Is Your Homepage really your business?
The homepage is in the DNA of startups. A lot of people think of tech companies as websites, even when they have little do with each other. That’s as it has been since the “dot com” boom of the 90s, when adding “.com” to a company name was enough to boost its stock price.
These days, a good looking homepage and landing pages are essential for establishing any company’s basic credentials. But the tools for creating such a page in only a few hours are now readily available, and very cheap. For the most part, a dedicated web designer isn’t even needed to make a smart homepage that is sufficient for most early stage startups.
Aside from that, many very successful startups rely very little on their websites to generate business, because they have to find their customers on other platforms, like social media, or through partnerships.
Sometimes though, startups get bogged down in the process of strategizing and devising their messaging, with much of the focus being on how the homepage looks, what the copy says, and how it can be optimized for maximum selling potential. Part of this comes from a phenomenon I’ve talked about before: “over-mentoring,” which is where startups get trapped in a vicious cycle of requesting more and more feedback, and stop being able to make decisions quickly.
And a lot of that over-mentoring happens with the homepage, because it is the first thing that most mentors see from the startup. The conversation often revolves around it, and the messaging it contains, instead of the core problems the startup is really facing in their business (which may or may not have to do with optimizing their homepage).
I’m even more guilty of this than most mentors, because I’m a copywriter, and I love analyzing and optimizing web pages. But the truth is that 9 times out of 10, a simple formula will work just fine: a headline, a sub-header, and a call to action. The classical “triangle” shape that millions of simple homepages use.
To fight over-thinking, I’ve been finding myself challenging teams to live with an imperfect website. I’ll ask them, “why are you focusing so much of your energy on this? Is that justified by the kind of traffic you are hoping to generate with it?” In some cases, the answer is yes. But often, it’s not clear the founders have given that much thought.
The homepage can be a vital step for onboarding customers. But that’s less and less true today, and many of our startups will never need elaborate pages at all in order to do business. They’ll need brilliant apps, or intelligent and well designed processes, but the homepage won’t create loyal customers- the product/service will do that.
A “Perfect” Homepage is a Moving Target
“A perfect homepage is a moving target. Don’t outsmart yourself.”
Lots of engineers treat their homepages as if they need to “get it right,” on the first try. But that’s putting themselves at a big disadvantage from the outset. Homepages, just like products, are pretty much never right at the beginning. Only experimenting, testing, tweaking, and retesting will yield something that you can be sure is living up to its full potential. It’s far better to be responsive to how people react, and to what kinds of visitors you attract, than to try and game out an elaborate homepage strategy from day one.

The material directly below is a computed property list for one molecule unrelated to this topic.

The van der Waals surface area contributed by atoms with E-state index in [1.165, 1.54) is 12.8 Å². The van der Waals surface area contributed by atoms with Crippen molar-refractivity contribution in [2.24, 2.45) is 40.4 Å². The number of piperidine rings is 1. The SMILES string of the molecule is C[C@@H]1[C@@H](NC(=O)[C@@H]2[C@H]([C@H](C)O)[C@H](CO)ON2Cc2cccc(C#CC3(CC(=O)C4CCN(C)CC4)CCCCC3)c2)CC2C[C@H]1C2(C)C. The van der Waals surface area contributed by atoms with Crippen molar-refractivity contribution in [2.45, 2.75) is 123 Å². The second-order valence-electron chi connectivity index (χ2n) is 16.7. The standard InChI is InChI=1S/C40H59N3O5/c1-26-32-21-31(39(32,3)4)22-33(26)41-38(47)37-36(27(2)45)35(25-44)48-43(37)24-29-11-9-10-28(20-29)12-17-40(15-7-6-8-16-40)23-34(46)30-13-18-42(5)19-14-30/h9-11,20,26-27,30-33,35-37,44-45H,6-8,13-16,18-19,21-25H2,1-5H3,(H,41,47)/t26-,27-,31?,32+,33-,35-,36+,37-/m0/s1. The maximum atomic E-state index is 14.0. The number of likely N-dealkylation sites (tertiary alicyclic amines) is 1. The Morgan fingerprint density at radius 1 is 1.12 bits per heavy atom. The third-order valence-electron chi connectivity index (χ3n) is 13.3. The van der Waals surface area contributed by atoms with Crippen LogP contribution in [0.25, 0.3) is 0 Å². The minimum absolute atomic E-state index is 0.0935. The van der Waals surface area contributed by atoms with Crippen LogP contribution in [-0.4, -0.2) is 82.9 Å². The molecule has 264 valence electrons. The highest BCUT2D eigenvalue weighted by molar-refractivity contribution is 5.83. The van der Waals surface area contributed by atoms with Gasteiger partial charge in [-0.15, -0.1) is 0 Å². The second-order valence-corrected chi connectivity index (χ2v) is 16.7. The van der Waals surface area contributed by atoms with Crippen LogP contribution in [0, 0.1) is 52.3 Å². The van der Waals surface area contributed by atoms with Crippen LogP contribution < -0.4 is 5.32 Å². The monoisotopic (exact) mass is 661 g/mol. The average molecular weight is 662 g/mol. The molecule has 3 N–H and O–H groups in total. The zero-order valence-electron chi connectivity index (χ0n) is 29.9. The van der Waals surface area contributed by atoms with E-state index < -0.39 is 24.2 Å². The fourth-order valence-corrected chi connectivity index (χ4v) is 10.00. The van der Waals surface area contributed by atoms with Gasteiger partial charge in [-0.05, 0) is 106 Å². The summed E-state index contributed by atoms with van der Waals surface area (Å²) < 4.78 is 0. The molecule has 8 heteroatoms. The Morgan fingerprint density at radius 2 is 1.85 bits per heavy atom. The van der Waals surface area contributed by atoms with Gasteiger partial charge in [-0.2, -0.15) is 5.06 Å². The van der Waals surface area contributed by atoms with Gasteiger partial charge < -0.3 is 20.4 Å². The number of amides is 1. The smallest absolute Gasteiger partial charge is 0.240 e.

A common mistake is to mix up the “promise” of a startup with the promise of a homepage, although the short term goals of both are often not aligned, particularly at the beginning. This might mean that the messaging veers too close to the “mission statement” of the company, like “make the world a better place,” instead of the immediate goal of the page, which might be to get people interested in an upcoming release.
PRO TIP: Use tools like HotJar.com to better understand how visitors react and interact with your homepage.
It’s natural to want the homepage to look as you want the company to look, making it appear more professional and more established than the company truly is. But “fake it till you make it,” is a dicey proposition when it comes to winning the trust of customers and investors. It’s easy to fail at looking like a bigger deal than you are, and there’s little real benefit outside of ego from trying to.
And while startups are over thinking the design tactics, they’re underthinking basic strategy with a homepage. What is the promise of the homepage? If it is designed to attract leads, then it needs to offer users a very easy and seamless way of getting in contact. If it is meant to generate customers, then it needs to show them a simple and persuasive argument for buying the product, along with an easy way to do so.
These elements cannot be perfected in the lab- they have to be worked on over time, meaning that the work is never really finished. What’s more, these goals will shift over time as the product, customer set, and offering changes. It’s easy to get burned out on the first version of a homepage, and then leave it that way for far too long. For some startups, a homepage becomes like a bad marriage that they’re unwilling to end because of all the work that went into it.
Don’t Outsmart Yourself
I’ll keep demanding that startups build practical, usable, clean, and attractive homepages. It’s really important to devise and employ strong emotional use cases, and communicate them. But don’t make your homepage a blocker for you getting down to the real business, which isn’t just selling to your customers, but serving them something they really want.
If you’re struggling with your messaging, then take yourself off the hook. Create a minimal homepage, and focus on interacting with your customers. Over time, you can optimize to make sure you aren’t scaring anyone away, or missing any big opportunities. But don’t try and use your homepage to define your whole business- your customers shouldn’t be interested in that, and neither should you.